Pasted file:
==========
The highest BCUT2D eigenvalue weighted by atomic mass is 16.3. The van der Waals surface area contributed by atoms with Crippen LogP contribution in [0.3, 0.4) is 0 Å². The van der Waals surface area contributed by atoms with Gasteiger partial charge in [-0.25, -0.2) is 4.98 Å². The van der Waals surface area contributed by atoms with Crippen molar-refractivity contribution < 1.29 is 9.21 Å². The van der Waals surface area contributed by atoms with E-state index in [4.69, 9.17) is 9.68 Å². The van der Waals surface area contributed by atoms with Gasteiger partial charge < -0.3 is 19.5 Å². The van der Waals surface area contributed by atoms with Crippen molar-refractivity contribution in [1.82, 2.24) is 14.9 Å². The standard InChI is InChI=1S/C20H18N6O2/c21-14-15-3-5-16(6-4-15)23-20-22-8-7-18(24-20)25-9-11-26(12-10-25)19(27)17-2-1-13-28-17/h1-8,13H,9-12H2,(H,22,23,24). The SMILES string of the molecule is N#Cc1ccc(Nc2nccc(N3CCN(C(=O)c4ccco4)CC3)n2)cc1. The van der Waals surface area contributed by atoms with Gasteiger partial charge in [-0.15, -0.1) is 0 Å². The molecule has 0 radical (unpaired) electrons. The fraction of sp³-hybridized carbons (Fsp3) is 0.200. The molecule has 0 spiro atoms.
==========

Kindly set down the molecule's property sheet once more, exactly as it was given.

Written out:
The highest BCUT2D eigenvalue weighted by atomic mass is 16.3. The van der Waals surface area contributed by atoms with Crippen LogP contribution in [0.3, 0.4) is 0 Å². The van der Waals surface area contributed by atoms with Gasteiger partial charge in [-0.25, -0.2) is 4.98 Å². The van der Waals surface area contributed by atoms with Crippen molar-refractivity contribution < 1.29 is 9.21 Å². The van der Waals surface area contributed by atoms with E-state index in [4.69, 9.17) is 9.68 Å². The van der Waals surface area contributed by atoms with Gasteiger partial charge < -0.3 is 19.5 Å². The van der Waals surface area contributed by atoms with Crippen molar-refractivity contribution in [1.82, 2.24) is 14.9 Å². The standard InChI is InChI=1S/C20H18N6O2/c21-14-15-3-5-16(6-4-15)23-20-22-8-7-18(24-20)25-9-11-26(12-10-25)19(27)17-2-1-13-28-17/h1-8,13H,9-12H2,(H,22,23,24). The SMILES string of the molecule is N#Cc1ccc(Nc2nccc(N3CCN(C(=O)c4ccco4)CC3)n2)cc1. The van der Waals surface area contributed by atoms with Gasteiger partial charge in [-0.15, -0.1) is 0 Å². The molecule has 0 radical (unpaired) electrons. The fraction of sp³-hybridized carbons (Fsp3) is 0.200. The molecule has 0 spiro atoms.